CONSTRUCTING A FRAMEWORK FOR BIOMASS CONTRACTS
The preceding deconstruction of the sociological, risk-minimizing, and cost-minimizing perspectives yields several theoretical insights for an optimal biomass contracting framework, including key elements of contract design and opportunities for trade-offs in the negotiation process.
From the sociological perspective, sensitivity to non-economic factors tends to dominate decision making in the innovation context. The ability to maintain existing agricultural practices and social networks throughout the education, field trial, and commercial production stages minimizes farmer disincentives to enter into production contracts for novel biomass crops. Trialibility, information sharing, and education also have strong influences on the sociological-compatibility perspective of contracts. The risk-minimizing framework shares with the sociological perspective elements of information sharing, educational experience, and use of existing agricultural risk management tools, but also incorporates the concept of risk-incentive tradeoffs and minimization of common risk. Likewise, the cost-minimizing perspective incorporates aspects of the risk-incentive framework. But, cost-minimizing also includes unique attributes of controlling for moral hazards and adverse selection, as well as intentional design of incomplete contracts to incorporate renegotiation opportunities. Table 1, below, summarizes these results.
TABLE 1. AGGREGATE FRAMEWORK PERSPECTIVES OF THE AGRICULTURAL CONTRACT Contract Attribute Sociological Risk- Cost- Minimizing Minimizing Compatibility Sensitive to Non-Economic X Factors Existing Agricultural X X Practices and Risk Management Tools Educational Experience X X Information Sharing X X Trialibility X Risk Incentive Tradeoff X X Minimization of common X Risks Control for Moral hazard X Control for Adverse X Selection Design for contract X Incompleteness Accordingly, a trans-disciplinary approach to optimal biomass contract design would incorporate, to the extent possible, each of the contract attributes identified in Table 1. As discussed below, where perspectives overlap, contract design should be able to accommodate the differing frameworks, or at the least identify specific issues for negotiated bargaining. The more difficult proposition is when these principles are in conflict. For example, information sharing is a fundamental aspect of the sociological-compatibility perspective (and to a lesser extent in the risk-minimization framework), but is absent, or even discouraged from the cost-minimization perspective. The following section, therefore, analyzes the tools and implications of a Biomass Contracting Framework from a trans-disciplinary perspective.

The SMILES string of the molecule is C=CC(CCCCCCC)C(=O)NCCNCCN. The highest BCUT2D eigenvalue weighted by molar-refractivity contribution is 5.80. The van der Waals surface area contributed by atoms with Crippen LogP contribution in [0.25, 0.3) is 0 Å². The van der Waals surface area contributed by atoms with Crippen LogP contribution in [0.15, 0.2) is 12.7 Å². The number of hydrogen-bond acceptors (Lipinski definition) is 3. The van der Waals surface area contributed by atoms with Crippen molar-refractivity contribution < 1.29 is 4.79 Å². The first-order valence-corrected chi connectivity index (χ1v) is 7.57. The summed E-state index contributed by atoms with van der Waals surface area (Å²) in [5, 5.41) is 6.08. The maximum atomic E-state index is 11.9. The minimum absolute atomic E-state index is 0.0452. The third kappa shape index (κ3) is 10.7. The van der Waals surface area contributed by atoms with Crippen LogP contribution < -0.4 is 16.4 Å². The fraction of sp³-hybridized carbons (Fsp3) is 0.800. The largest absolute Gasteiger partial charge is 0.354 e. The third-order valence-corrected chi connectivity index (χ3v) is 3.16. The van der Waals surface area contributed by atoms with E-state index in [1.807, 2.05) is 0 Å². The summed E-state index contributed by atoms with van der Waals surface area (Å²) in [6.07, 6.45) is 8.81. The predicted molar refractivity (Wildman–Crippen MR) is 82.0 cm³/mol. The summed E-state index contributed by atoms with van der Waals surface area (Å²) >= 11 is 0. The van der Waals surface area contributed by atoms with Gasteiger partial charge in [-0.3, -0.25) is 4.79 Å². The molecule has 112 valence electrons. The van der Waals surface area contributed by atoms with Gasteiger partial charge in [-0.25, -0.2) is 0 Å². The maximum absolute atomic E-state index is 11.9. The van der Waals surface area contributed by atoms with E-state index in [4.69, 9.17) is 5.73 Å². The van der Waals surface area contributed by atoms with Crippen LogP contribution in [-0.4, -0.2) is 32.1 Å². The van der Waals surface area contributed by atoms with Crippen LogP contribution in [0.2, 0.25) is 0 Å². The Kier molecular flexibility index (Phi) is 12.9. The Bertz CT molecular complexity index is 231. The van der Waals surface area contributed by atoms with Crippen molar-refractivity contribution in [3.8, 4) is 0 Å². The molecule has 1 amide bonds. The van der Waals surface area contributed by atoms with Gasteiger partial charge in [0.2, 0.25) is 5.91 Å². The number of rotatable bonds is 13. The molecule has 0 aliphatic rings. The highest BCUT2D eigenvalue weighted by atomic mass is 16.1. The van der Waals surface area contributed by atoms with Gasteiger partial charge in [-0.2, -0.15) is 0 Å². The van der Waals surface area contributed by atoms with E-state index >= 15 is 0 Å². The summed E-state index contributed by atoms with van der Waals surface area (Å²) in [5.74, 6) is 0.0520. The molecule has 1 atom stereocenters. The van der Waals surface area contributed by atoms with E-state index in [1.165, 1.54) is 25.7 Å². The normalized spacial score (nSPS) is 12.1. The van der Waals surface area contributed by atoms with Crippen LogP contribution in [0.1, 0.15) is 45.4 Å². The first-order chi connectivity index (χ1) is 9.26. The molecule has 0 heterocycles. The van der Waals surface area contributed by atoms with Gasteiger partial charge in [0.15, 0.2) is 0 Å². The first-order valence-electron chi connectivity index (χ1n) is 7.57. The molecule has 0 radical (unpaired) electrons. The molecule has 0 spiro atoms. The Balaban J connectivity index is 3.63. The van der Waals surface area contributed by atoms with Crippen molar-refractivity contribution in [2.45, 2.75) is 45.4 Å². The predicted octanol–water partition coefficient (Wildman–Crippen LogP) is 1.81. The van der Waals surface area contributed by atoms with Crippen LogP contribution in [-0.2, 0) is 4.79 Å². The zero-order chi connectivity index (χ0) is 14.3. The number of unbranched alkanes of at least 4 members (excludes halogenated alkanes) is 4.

Trans-Disciplinary Approaches to Biomass Contracts
Economic contract theory posits that parties to a contract must optimize the tradeoff between costs and risk, such that both parties' aversion to risk is equal to the additional cost of minimizing that risk. (195) As producers have different levels of risk tolerance, the appropriate amount of risk minimization will differ; risk adverse producers will be more costly to incentivize to participate than their risk neutral colleagues. Moreover, identifying and addressing the risk tolerance of producers can be a key factor in adverse selection problems.